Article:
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Excerpted from Everyday Enlightenment by Dan Millman. Copyright © 1999 by Dan Millman. Excerpted by permission of Time Warner Publishers and Time Warner Bookmark.  All rights reserved. No part of this excerpt may be reproduced or reprinted without permission in writing from the publisher.  HTML and web pages copyright © by SpiritSite.com.
 


"Lottery winners and others who suddenly receive large sums of money (or fame) sometimes encounter (self-created) troubles if they see their good (but unearned) fortune as undeserved."

Dan Millman, Everyday Enlightenment, Part 5

In the Mirror of Everyday Life

Perhaps the most realistic way to determine what you believe you deserve is to observe your life as it is right now. The state of your relationships, work, finances, education, and lifestyle reflects your perceived worth--how good you can currently stand it. Of course, not every person living in poverty lacks money solely because of low self-worth. There are conditions, such as where you were born or grew up, over which you had little or no control. But as you grew, you chose your response to your situation--a response that reflected, and helped shape, your sense of worth.

Money and Self-Worth

Your perceived worth is another kind of belief that impacts how deserving you feel of abundance. Other factors being equal, money scarcity is often related to low self-worth and resultant self-sabotage. For example, lottery winners and others who suddenly receive large sums of money (or fame) sometimes encounter (self-created) troubles if they see their good (but unearned) fortune as undeserved, as illustrated by the following story told to me some years ago by a rabbi:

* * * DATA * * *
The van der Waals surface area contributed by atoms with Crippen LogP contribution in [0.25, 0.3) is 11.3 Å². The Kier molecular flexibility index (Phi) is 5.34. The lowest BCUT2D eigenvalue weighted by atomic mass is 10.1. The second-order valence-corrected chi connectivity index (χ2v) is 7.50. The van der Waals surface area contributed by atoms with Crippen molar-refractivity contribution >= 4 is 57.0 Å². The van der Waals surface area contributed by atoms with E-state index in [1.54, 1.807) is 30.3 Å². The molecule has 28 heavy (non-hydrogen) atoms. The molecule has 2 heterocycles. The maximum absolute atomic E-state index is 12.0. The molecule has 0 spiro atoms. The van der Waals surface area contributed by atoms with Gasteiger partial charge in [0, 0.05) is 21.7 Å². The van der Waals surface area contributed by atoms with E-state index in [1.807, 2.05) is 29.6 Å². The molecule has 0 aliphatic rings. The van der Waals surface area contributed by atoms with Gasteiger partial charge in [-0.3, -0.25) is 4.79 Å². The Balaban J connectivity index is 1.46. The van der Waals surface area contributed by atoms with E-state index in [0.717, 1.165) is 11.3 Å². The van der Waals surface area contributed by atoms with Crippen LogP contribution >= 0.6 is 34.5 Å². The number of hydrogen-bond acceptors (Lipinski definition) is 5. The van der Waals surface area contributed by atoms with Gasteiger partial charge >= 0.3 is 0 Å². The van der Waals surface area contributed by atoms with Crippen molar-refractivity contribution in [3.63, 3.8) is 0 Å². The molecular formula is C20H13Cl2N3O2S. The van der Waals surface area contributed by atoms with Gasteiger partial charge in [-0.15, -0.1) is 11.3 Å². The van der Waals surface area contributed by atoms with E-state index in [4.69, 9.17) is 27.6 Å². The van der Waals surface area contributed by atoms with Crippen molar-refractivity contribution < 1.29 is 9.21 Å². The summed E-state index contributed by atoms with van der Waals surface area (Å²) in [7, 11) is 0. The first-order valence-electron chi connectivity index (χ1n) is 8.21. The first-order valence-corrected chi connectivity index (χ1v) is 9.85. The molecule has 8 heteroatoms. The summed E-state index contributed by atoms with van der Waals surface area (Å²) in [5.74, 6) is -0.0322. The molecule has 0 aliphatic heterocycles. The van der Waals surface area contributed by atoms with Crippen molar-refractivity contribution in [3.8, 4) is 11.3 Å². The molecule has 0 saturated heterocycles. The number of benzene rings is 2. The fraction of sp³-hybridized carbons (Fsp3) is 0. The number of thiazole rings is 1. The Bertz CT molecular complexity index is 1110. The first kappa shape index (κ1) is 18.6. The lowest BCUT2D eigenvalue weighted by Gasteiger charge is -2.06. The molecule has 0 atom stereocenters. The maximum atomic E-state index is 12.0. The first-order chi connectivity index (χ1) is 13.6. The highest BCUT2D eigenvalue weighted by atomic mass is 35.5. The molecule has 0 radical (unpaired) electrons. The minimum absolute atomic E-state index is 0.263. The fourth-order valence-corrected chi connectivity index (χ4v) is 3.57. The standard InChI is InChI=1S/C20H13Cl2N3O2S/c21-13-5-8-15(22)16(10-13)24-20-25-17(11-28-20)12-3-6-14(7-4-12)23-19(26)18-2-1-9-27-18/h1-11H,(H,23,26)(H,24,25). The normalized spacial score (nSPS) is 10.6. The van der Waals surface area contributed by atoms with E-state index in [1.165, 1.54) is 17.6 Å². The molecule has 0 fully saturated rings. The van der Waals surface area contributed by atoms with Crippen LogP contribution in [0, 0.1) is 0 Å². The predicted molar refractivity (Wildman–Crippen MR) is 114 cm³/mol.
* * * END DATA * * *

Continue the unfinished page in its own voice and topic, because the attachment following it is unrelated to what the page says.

A little tailor lived in a dingy tenement in a small town in the Midwest, earning a meager existence. But each year he pursued a dream and bought one ticket in the Irish sweepstakes. For fifteen years his life continued in this manner, until one day he found two men standing in his doorway and smiling. They stepped inside and informed him that he'd just won the sweepstakes--$1,250,000, in those days a fortune.

The tailor could hardly believe his ears. He was a rich man! He would no longer have to spend long hours altering clothing, hemming dresses, making pants cuffs. Now he could really live! He locked his shop, threw away the key, and bought himself a wardrobe fit for a king. The same day he purchased a limousine and hired a driver and reserved suites at the best hotels in New York City. Soon he was seen with a variety of attractive young women.

He partied every night, spending his money as if it would last forever. But it didn't; soon he had lost not only all his money, but his health as well. Exhausted, ill, and alone, he returned to his little shop and started his life over. Everything returned to normal; out of habit he even bought one lottery ticket a year from his meager savings.

Two years later, the two gentlemen reappeared at his door. "This has never happened in the history of the sweepstakes, sir, but you have won again!" The tailor stood on shaky legs and said, "Oh, no! Do you mean I have to go through all that again?" As the tailor's story exemplifies, how we handle money (or power or fame) often reflects our sense of self-worth.

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